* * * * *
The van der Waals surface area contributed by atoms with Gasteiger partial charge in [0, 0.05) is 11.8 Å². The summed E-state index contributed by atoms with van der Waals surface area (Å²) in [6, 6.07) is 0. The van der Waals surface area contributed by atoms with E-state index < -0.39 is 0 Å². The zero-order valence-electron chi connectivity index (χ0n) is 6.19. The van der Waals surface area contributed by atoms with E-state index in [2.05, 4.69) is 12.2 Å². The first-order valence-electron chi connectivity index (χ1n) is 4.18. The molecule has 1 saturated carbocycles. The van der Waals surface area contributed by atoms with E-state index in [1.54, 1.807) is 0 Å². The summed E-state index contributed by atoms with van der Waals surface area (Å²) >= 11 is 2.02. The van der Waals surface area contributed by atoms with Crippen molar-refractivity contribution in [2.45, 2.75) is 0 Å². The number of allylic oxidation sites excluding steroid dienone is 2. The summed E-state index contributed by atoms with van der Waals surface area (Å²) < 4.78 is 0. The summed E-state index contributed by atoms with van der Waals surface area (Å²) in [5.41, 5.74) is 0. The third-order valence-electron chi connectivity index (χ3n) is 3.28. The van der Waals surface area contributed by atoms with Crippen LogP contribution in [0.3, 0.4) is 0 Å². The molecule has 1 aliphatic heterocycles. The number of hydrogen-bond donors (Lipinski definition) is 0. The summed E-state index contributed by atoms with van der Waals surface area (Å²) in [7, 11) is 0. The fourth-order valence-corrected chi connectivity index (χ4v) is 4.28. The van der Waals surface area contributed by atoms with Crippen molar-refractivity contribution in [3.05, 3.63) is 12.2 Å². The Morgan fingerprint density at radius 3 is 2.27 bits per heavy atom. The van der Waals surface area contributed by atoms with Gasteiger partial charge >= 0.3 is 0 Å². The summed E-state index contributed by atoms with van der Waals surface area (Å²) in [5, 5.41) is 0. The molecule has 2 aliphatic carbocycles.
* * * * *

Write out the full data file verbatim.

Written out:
The van der Waals surface area contributed by atoms with Gasteiger partial charge in [0, 0.05) is 11.8 Å². The summed E-state index contributed by atoms with van der Waals surface area (Å²) in [6, 6.07) is 0. The van der Waals surface area contributed by atoms with E-state index < -0.39 is 0 Å². The zero-order valence-electron chi connectivity index (χ0n) is 6.19. The van der Waals surface area contributed by atoms with E-state index in [2.05, 4.69) is 12.2 Å². The first-order valence-electron chi connectivity index (χ1n) is 4.18. The molecule has 1 saturated carbocycles. The van der Waals surface area contributed by atoms with E-state index in [1.54, 1.807) is 0 Å². The summed E-state index contributed by atoms with van der Waals surface area (Å²) >= 11 is 2.02. The van der Waals surface area contributed by atoms with Crippen molar-refractivity contribution in [2.45, 2.75) is 0 Å². The number of allylic oxidation sites excluding steroid dienone is 2. The summed E-state index contributed by atoms with van der Waals surface area (Å²) < 4.78 is 0. The summed E-state index contributed by atoms with van der Waals surface area (Å²) in [5.41, 5.74) is 0. The third-order valence-electron chi connectivity index (χ3n) is 3.28. The van der Waals surface area contributed by atoms with Crippen LogP contribution in [0.3, 0.4) is 0 Å². The molecule has 1 aliphatic heterocycles. The number of hydrogen-bond donors (Lipinski definition) is 0. The summed E-state index contributed by atoms with van der Waals surface area (Å²) in [7, 11) is 0. The fourth-order valence-corrected chi connectivity index (χ4v) is 4.28. The van der Waals surface area contributed by atoms with Crippen molar-refractivity contribution in [3.05, 3.63) is 12.2 Å². The Morgan fingerprint density at radius 3 is 2.27 bits per heavy atom. The van der Waals surface area contributed by atoms with Gasteiger partial charge >= 0.3 is 0 Å². The summed E-state index contributed by atoms with van der Waals surface area (Å²) in [5, 5.41) is 0. The molecule has 2 aliphatic carbocycles.